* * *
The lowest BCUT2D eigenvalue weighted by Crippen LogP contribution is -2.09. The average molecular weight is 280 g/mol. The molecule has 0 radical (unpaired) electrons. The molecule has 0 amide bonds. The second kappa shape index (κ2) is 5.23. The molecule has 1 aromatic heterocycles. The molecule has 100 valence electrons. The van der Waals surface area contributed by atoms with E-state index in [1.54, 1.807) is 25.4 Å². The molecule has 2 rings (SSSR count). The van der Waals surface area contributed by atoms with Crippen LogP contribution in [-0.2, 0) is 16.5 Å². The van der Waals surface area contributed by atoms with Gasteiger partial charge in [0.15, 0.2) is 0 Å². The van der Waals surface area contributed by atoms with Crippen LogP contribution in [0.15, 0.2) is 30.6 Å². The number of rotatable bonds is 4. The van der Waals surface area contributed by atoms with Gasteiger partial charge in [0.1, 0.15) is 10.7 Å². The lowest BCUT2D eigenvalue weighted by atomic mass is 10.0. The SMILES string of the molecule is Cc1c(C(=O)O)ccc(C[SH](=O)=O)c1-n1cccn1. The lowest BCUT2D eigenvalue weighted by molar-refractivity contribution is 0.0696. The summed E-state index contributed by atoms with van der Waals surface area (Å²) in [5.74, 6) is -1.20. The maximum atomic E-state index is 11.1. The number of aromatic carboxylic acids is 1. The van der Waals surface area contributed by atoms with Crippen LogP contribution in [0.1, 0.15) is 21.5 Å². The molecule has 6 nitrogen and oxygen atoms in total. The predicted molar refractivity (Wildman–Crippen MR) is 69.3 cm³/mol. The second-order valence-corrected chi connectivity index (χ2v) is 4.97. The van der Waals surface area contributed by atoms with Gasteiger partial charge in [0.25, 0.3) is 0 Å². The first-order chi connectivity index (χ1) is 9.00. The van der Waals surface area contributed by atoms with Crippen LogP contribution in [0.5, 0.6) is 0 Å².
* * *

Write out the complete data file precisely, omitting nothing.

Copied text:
The lowest BCUT2D eigenvalue weighted by Crippen LogP contribution is -2.09. The average molecular weight is 280 g/mol. The molecule has 0 radical (unpaired) electrons. The molecule has 0 amide bonds. The second kappa shape index (κ2) is 5.23. The molecule has 1 aromatic heterocycles. The molecule has 100 valence electrons. The van der Waals surface area contributed by atoms with E-state index in [1.54, 1.807) is 25.4 Å². The molecule has 2 rings (SSSR count). The van der Waals surface area contributed by atoms with Crippen LogP contribution in [-0.2, 0) is 16.5 Å². The van der Waals surface area contributed by atoms with Gasteiger partial charge in [0.15, 0.2) is 0 Å². The van der Waals surface area contributed by atoms with Crippen LogP contribution in [0.15, 0.2) is 30.6 Å². The number of rotatable bonds is 4. The van der Waals surface area contributed by atoms with Gasteiger partial charge in [0.1, 0.15) is 10.7 Å². The lowest BCUT2D eigenvalue weighted by atomic mass is 10.0. The SMILES string of the molecule is Cc1c(C(=O)O)ccc(C[SH](=O)=O)c1-n1cccn1. The lowest BCUT2D eigenvalue weighted by molar-refractivity contribution is 0.0696. The summed E-state index contributed by atoms with van der Waals surface area (Å²) in [5.74, 6) is -1.20. The maximum atomic E-state index is 11.1. The number of aromatic carboxylic acids is 1. The van der Waals surface area contributed by atoms with Crippen LogP contribution in [0.1, 0.15) is 21.5 Å². The molecule has 6 nitrogen and oxygen atoms in total. The predicted molar refractivity (Wildman–Crippen MR) is 69.3 cm³/mol. The second-order valence-corrected chi connectivity index (χ2v) is 4.97. The van der Waals surface area contributed by atoms with Gasteiger partial charge in [0.25, 0.3) is 0 Å². The first-order chi connectivity index (χ1) is 9.00. The van der Waals surface area contributed by atoms with Crippen LogP contribution in [0.5, 0.6) is 0 Å².